If you’ve been looking for a reason to make a trip to Sydney, winter is your time. The city has plenty on offer during the colder months, including plenty of daytrips to experience the full beauty of the New South Wales coast, mountains and bushland. Here are five of our top picks for outdoor getaways ideal for winter, ranging from whale watching and rock-hopping to historic baths and waterfalls. And they’re all conveniently located within daytrip range of Sydney’s CBD.
Royal National Park
Less than an hour’s drive south of Sydney, the Royal National Park is a popular destination for connecting with the rugged coastal landscape. The park provides beaches, ocean lookouts and even whale watching, while inland are waterfalls and the extensive Karloo walking track. Winter might make it a bit chilly for a dip in the natural swimming holes, but cycling and hiking makes for satisfying exercise all year round. You don’t need to be a veteran bushwalker either: there are plenty of trails of varying length and difficulty levels. The proximity to Sydney makes the park ideal for a quick daytrip, with some 16,000 hectares of protected land to explore all up.
Just because it’s an iconic summer spot doesn’t mean it’s any less beautiful in other seasons. Whale spotting at Bondi Beach is actually best between May and November, especially from scenic coastal walks like the one from Bondi to Coogee. Plus, there are year-round surf lessons, historic baths, swimming clubs and of course the famous lifeguards. Grab some paddock-fresh shopping at the weekly farmers market on Saturdays, or browse for fashion and more at Bondi Markets on Sundays. A trip to Bondi is also a great excuse to graze across the surrounding eateries, cafes and bars, combining the area’s walkability with crisp ocean air.
Manly Scenic Walkway
Showcasing Sydney’s assorted middle and north Harbours, this 10-kilometre coastal path begins at Mosman’s Spit Bridge and runs right down to famous Manly Beach. Along the way are beaches and inlets of all stripes – including Grotto Point and Reef Beach – following the natural dips and curves of the coastline. The walk itself should take about four hours, but leave plenty of extra time to make some side jaunts down to the different beaches. Manly itself has lots to do too, from the famous ferry to and from Circular Quay to waterside bars and restaurants. Consider it a well-earnt finish line after the trek.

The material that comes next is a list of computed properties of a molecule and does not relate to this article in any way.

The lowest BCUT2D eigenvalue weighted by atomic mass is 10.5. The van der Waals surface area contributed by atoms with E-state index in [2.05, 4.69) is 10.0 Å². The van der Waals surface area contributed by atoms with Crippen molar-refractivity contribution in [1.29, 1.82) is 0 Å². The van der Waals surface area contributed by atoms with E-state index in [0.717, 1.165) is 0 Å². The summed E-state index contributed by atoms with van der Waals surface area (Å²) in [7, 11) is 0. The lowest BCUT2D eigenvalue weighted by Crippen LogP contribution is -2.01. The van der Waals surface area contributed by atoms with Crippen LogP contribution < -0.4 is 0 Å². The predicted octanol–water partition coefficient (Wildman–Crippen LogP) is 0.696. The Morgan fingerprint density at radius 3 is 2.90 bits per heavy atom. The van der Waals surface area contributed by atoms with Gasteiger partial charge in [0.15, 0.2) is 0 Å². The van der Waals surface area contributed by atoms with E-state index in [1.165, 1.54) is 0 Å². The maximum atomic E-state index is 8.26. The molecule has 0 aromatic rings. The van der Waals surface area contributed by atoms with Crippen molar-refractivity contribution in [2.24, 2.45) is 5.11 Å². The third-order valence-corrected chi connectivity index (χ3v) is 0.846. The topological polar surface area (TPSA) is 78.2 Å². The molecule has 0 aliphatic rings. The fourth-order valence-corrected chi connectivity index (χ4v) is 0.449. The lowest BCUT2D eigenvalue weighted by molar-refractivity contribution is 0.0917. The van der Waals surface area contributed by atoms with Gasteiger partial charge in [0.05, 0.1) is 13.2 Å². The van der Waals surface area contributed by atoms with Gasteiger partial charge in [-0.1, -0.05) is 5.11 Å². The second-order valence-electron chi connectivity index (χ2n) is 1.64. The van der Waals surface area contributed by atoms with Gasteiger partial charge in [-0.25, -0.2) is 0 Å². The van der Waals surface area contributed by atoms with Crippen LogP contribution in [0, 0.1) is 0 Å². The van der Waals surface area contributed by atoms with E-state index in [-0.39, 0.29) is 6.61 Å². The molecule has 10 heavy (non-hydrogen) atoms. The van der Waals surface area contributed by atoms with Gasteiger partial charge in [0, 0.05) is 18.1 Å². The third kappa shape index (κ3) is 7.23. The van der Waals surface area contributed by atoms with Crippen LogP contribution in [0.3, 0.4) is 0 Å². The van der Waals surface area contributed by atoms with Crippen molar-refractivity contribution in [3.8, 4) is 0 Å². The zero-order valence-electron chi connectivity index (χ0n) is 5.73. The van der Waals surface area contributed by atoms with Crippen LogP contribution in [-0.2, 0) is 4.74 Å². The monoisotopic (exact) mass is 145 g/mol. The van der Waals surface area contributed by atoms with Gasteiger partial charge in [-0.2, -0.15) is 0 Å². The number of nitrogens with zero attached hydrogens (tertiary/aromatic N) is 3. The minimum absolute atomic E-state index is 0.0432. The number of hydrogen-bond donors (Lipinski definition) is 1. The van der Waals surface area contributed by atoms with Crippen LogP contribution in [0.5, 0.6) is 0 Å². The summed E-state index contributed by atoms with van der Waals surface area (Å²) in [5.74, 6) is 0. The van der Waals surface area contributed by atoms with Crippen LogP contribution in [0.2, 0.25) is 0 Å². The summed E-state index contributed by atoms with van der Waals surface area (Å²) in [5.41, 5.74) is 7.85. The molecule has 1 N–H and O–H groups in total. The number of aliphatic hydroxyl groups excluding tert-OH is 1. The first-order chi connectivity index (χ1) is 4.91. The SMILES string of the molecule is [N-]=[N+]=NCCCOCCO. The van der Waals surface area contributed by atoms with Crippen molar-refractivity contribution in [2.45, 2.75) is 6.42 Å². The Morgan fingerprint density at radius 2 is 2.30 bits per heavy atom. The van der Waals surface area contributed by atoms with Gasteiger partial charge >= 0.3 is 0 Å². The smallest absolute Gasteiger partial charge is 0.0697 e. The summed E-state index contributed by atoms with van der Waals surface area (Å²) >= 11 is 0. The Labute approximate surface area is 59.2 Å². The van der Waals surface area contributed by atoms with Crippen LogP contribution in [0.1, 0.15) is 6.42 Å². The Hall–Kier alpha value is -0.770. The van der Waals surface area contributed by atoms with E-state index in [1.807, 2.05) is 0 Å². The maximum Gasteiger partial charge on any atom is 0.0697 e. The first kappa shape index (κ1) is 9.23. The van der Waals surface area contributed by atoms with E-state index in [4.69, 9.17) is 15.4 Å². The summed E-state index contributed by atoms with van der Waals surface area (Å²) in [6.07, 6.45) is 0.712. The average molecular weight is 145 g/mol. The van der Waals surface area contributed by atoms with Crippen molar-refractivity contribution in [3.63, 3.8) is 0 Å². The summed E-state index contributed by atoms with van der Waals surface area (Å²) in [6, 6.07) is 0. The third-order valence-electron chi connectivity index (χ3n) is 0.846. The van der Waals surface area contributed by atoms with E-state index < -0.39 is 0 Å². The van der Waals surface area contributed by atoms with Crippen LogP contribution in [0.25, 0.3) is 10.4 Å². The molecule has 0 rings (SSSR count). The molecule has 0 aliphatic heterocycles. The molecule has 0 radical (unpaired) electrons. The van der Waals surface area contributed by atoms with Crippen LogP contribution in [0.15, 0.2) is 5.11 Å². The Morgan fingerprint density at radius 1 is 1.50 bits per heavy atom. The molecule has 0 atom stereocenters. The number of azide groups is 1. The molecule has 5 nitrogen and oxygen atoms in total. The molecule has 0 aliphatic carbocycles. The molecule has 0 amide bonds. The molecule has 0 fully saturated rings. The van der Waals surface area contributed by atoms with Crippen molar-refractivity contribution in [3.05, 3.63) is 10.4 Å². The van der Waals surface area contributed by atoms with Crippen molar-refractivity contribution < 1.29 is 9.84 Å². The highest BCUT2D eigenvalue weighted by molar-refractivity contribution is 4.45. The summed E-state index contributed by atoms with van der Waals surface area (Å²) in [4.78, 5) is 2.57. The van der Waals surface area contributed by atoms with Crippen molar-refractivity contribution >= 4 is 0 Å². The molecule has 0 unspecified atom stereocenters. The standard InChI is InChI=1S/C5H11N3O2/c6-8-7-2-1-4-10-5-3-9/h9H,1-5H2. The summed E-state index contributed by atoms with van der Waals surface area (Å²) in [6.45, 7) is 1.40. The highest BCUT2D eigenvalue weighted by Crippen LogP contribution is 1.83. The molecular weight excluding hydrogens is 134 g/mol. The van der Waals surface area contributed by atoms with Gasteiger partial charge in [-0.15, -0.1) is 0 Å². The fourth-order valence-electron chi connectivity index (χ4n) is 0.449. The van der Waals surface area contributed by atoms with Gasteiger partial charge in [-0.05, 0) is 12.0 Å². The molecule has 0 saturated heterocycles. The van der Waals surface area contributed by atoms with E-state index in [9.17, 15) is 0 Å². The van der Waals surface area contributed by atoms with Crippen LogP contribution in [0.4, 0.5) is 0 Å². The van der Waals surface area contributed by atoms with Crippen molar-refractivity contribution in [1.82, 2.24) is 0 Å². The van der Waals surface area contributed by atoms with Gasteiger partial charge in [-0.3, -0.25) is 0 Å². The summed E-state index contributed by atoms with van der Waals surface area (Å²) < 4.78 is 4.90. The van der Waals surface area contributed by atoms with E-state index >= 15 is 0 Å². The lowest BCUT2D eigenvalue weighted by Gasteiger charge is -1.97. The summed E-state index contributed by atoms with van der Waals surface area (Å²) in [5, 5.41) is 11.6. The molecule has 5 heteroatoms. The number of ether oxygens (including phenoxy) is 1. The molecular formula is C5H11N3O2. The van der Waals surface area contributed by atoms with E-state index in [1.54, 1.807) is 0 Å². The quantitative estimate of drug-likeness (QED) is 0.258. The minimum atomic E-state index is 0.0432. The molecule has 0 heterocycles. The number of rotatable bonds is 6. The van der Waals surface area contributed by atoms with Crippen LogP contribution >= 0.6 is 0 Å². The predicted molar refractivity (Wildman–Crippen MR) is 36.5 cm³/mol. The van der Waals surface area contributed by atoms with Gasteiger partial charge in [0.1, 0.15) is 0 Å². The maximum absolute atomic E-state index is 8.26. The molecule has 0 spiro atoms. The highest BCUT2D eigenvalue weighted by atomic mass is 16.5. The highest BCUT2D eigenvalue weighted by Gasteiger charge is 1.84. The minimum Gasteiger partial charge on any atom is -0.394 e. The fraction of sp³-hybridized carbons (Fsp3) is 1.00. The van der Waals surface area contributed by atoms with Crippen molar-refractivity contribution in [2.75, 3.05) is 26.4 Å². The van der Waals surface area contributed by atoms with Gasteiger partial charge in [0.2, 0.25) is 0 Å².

Glenbrook Gorge track
It’s not like anyone needs a reason to pop over to the Blue Mountains, but this bumpy track on the national park’s eastern side combines a fairly short distance (three kilometres) with a moderate difficulty level, making for a good reason to pay a visit. The changing landscape and creek-side rock-hopping creates an added challenge, while a 1910s-era railway tunnel and the wide-open Jellybean Pool provide gorgeous distractions along the way. You should allow for up to three hours, and you definitely won’t want to rush it. Between the gorge views and the bird watching, this is an outdoor reset that’s well worth putting in your calendar. And the cooler winter temperatures only make it more appealing.
Manly Dam Walks
Just a half-hour drive north of the city, Manly-Warringah War Memorial Park is home to not just Manly Dam but a 7.3-kilometre walking circuit that makes for a very doable day trip. The walk is estimated to take three hours, and it’s easily combined with a picnic or water activities like fishing or swimming, thanks to Sydney’s largest freshwater lake and nearby waterfalls and rockpools. Mountain biking is on the cards too, as are themed walks related to wildflowers and Aboriginal culture. Just keep in mind that dogs aren’t allowed in the water or the picnic areas.
This article is produced by Broadsheet in partnership with Destination NSW.